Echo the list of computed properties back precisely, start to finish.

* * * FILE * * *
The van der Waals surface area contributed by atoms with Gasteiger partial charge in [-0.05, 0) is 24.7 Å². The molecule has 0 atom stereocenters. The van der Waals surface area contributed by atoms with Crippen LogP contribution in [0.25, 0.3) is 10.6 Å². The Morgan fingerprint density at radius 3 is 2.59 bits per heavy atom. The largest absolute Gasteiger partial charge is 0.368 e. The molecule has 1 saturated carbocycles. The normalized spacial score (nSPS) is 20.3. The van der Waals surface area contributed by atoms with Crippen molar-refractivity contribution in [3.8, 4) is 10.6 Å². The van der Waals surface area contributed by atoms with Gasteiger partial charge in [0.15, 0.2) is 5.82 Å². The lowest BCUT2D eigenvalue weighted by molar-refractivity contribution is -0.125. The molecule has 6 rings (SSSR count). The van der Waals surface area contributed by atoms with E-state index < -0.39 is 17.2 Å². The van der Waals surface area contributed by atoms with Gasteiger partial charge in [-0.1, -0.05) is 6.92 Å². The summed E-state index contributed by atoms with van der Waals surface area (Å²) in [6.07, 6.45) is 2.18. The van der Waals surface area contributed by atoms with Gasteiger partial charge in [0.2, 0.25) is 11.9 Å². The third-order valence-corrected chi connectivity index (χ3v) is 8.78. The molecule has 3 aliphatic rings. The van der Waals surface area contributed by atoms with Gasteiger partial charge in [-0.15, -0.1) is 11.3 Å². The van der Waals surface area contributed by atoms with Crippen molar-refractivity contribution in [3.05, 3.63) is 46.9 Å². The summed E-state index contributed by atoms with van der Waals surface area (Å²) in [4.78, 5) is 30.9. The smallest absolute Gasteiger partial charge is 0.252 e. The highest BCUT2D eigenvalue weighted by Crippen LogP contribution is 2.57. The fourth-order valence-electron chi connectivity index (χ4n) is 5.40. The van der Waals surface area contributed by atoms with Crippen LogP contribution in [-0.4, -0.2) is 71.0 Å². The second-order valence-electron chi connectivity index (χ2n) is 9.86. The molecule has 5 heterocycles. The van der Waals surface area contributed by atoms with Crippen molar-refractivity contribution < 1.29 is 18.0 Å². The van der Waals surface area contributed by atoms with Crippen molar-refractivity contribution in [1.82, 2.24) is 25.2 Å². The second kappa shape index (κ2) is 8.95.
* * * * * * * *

The van der Waals surface area contributed by atoms with Gasteiger partial charge in [-0.05, 0) is 24.7 Å². The molecule has 0 atom stereocenters. The van der Waals surface area contributed by atoms with Crippen LogP contribution in [0.25, 0.3) is 10.6 Å². The Morgan fingerprint density at radius 3 is 2.59 bits per heavy atom. The largest absolute Gasteiger partial charge is 0.368 e. The molecule has 1 saturated carbocycles. The normalized spacial score (nSPS) is 20.3. The van der Waals surface area contributed by atoms with Crippen molar-refractivity contribution in [3.8, 4) is 10.6 Å². The van der Waals surface area contributed by atoms with Gasteiger partial charge in [0.15, 0.2) is 5.82 Å². The lowest BCUT2D eigenvalue weighted by molar-refractivity contribution is -0.125. The molecule has 6 rings (SSSR count). The van der Waals surface area contributed by atoms with E-state index < -0.39 is 17.2 Å². The van der Waals surface area contributed by atoms with Gasteiger partial charge in [-0.1, -0.05) is 6.92 Å². The summed E-state index contributed by atoms with van der Waals surface area (Å²) in [6.07, 6.45) is 2.18. The van der Waals surface area contributed by atoms with Gasteiger partial charge in [0.2, 0.25) is 11.9 Å². The third-order valence-corrected chi connectivity index (χ3v) is 8.78. The molecule has 3 aliphatic rings. The van der Waals surface area contributed by atoms with Gasteiger partial charge in [-0.15, -0.1) is 11.3 Å². The van der Waals surface area contributed by atoms with Crippen molar-refractivity contribution in [3.05, 3.63) is 46.9 Å². The summed E-state index contributed by atoms with van der Waals surface area (Å²) in [4.78, 5) is 30.9. The smallest absolute Gasteiger partial charge is 0.252 e. The highest BCUT2D eigenvalue weighted by Crippen LogP contribution is 2.57. The fourth-order valence-electron chi connectivity index (χ4n) is 5.40. The van der Waals surface area contributed by atoms with Crippen LogP contribution in [-0.4, -0.2) is 71.0 Å². The second-order valence-electron chi connectivity index (χ2n) is 9.86. The molecule has 5 heterocycles. The van der Waals surface area contributed by atoms with Crippen molar-refractivity contribution < 1.29 is 18.0 Å². The van der Waals surface area contributed by atoms with Crippen molar-refractivity contribution in [1.82, 2.24) is 25.2 Å². The second kappa shape index (κ2) is 8.95.